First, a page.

Kevin McKee, mechanical engineering senior at Louisiana Tech University, designed and built a prototype facility protection tool for the Air Force Global Strike Command at a design sprint aimed at solving a recurring problem that the command encounters.
At the five-day design sprint organized by STRIKEWERX, the innovative hub for the Global Strike Command, McKee worked on developing a rugged weather cover for jack stand slots that secure intercontinental ballistic missile launch structures. The stand slot becomes filled with dirt, gravel and snow that freezes to the consistency of concrete during the winter, and crews spend hours removing the packed debris. The goal of the competition was to develop a simple and durable solution that could resolve the debris problem and be used for all missile wings in the Global Strike Command.
Henry Cardenas, associate professor of mechanical engineering and director of the College of Engineering and Science’s Design Consortium at Louisiana Tech, attended the competition with McKee. In addition to Cardenas and McKee, attendees included students and faculty from Louisiana State University Shreveport, industrial partners, enlisted Air Force personnel and officers that work in the maintenance operations for Peacekeeper and Minuteman missile facilities around the country, especially in more northern latitudes.
The group spent the first day of the competition defining the problem, key needs and focus areas. By the second day, they had evaluated 20 sketched ideas for solutions. Of these 20, only two ideas were selected for prototyping, including McKee’s idea for a welded steel slot cover. The concept was designed for simplicity while depending largely on geometry and simple gross weight to remain stable during use.
For his concept, McKee created a computer-generated solid model using Solidworks software. He then fabricated a full-scale, welded-steel prototype in the machine shop in Bogard Hall on Louisiana Tech’s Ruston campus. His ideas and work were well received by the design sprint participants.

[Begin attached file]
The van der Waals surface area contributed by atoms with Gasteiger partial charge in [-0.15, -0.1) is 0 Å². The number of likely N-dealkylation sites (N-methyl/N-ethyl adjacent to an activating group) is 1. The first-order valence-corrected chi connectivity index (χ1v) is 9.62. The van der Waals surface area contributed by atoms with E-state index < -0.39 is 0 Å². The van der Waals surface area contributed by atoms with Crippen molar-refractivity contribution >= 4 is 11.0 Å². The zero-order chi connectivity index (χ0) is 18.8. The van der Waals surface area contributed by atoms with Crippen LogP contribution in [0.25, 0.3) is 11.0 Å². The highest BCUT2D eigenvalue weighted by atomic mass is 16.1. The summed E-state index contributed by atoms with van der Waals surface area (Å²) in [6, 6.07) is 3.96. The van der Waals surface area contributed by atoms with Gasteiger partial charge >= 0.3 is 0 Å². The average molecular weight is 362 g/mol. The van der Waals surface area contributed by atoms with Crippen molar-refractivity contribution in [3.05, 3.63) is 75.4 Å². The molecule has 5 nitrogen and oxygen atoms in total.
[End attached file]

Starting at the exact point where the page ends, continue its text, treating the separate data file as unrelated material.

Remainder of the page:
“I got the real-world experience of pitching a product idea,” McKee said. “It is one thing to stand up in front of a room full of your peers to give a presentation; it is another situation entirely to try to pitch your idea to a room full of strangers that you have only recently met.”
“Kevin’s capstone senior design team just completed a critical phase of a hands-on, industry-sponsored, development experience this August,” Cardenas added. “They did a great job of designing, building and demonstrating a portable aircraft lift that addresses the client’s unique needs. That work spotlighted their impressive growth as budding engineers. Kevin brought that positive momentum with him as he turned in yet another outstanding performance during the design sprint.”
STRIKEWERX Director Russ Mathers said that McKee’s presentation was well-delivered and his prototype could save the Air Force hundreds of hours a year.
“Kevin developed a prototype design that was one of the two designs downselected from 20 submissions,” Mathers noted. “Kevin delivered a thorough, well thought ‘Shark Tank’ sell on his design that withstood the scrutiny of 15 industry and government members. Not only did he design it, but he welded up an improved prototype, and that prototype was successfully tested at an Intercontinental Ballistic Missile site this week. His design will be produced in small numbers for further testing this winter in -50F conditions for possible expansion to 450 sites in Wyoming, North Dakota and Montana. It could save up to 400 man hours per year and improve the sustainability of our ICBM.”
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